Despite the lack of consensus regarding corporate social responsibility, the stakes in this debate have never been higher.
Harrison Hong is Professor of Economics at Columbia University, where he teaches courses in the undergraduate and PhD programs. Before coming to Columbia in 2016, he was on the economics faculty of Princeton University, most recently as the John Scully ’66 Professor of Economics and Finance. Prior to that, he was an assistant professor of finance at the Stanford Graduate School of Business from 1997-2001. He received his B.A. in economics and statistics with highest distinction from the University of California at Berkeley in 1992 and his Ph.D. in economics from M.I.T. in 1997.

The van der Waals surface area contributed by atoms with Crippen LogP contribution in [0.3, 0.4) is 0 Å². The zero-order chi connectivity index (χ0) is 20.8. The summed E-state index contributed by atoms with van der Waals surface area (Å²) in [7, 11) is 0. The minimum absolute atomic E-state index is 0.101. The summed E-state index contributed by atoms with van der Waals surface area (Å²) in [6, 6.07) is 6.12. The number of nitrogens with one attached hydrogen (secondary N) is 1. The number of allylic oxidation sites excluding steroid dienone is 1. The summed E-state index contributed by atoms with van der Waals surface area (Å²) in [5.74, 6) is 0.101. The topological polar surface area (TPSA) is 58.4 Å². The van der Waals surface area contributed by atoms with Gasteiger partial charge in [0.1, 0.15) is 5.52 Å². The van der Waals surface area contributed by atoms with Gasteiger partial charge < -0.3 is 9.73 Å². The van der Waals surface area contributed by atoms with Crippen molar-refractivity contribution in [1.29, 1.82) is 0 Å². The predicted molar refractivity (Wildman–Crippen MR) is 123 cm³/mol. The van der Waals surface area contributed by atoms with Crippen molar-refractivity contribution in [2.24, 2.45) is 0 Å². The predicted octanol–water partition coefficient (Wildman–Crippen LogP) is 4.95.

He has contributed to a number of topics in financial economics, such as disagreement in asset markets, speculative bubbles and crashes, frictions and arbitrage, strategic bias among professional forecasters, scale and performance in asset management, social networks and investments, compensation and bank risk-taking, and corporate sustainability and climate change risks.
In 2009, he was awarded the Fischer Black Prize, given once every two years to the best American finance economist under the age of 40. He has received several honorary doctorates. He is a research associate at the National Bureau of Economic Research and an editor of the International Journal of Central Banking. He has been an associate editor at the Journal of Finance, Journal of Financial Intermediation and a Director of the American Finance Association.